The CAC Wirraway was a 2 seater World War II training and general purpose military aircraft manufactured in Australia by the Commonwealth Aircraft Corporation (CAC) between 1939 and 1946. The aircraft was an Australian development of the T-6 Texan training aircraft. During World War II, the Wirraway served as the starting point for the design of the emergency fighter CAC Boomerang. The name 'Wirraway' is Aboriginal word meaning "Challenge."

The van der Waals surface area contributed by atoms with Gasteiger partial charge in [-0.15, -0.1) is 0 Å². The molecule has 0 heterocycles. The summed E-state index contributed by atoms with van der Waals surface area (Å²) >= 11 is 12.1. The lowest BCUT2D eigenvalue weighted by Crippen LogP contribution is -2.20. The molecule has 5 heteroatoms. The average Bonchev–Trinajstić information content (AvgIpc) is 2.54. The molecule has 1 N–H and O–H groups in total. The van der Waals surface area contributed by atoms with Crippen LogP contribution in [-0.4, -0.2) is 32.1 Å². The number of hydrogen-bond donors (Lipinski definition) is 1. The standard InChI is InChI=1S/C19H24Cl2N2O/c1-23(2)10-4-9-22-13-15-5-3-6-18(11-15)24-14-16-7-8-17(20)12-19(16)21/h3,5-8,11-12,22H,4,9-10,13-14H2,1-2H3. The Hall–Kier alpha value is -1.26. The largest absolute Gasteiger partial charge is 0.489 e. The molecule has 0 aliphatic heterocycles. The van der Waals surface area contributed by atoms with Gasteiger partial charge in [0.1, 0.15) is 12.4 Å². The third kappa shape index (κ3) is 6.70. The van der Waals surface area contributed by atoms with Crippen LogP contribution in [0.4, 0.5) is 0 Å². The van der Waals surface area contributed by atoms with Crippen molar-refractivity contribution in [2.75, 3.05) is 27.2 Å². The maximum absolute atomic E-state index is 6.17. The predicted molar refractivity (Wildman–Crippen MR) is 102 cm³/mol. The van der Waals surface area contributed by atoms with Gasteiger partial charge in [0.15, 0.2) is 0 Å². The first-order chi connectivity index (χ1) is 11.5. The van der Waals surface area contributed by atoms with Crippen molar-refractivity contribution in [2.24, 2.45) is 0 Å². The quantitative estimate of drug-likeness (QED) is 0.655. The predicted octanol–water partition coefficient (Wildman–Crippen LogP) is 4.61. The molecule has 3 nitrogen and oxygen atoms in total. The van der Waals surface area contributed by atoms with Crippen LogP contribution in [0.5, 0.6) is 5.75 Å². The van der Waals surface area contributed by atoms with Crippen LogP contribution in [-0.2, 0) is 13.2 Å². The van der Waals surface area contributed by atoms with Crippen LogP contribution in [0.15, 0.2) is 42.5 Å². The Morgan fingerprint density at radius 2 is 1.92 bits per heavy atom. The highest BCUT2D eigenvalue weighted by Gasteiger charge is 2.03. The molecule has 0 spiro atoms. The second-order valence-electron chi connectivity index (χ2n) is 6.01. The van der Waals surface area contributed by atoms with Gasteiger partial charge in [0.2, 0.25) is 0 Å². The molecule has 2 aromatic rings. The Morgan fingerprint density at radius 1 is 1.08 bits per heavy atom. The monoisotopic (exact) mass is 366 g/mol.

Following the Japanese entry into World War II, the Wirraway was used as a stop-gap fighter by the RAAF. Whilst the Wirraway proved to be completely unsuited for this role, it was fairly successful as a close air support aircraft, and when the rear passenger was removed, bombs could be placed on the planes wings to make it a light bomber.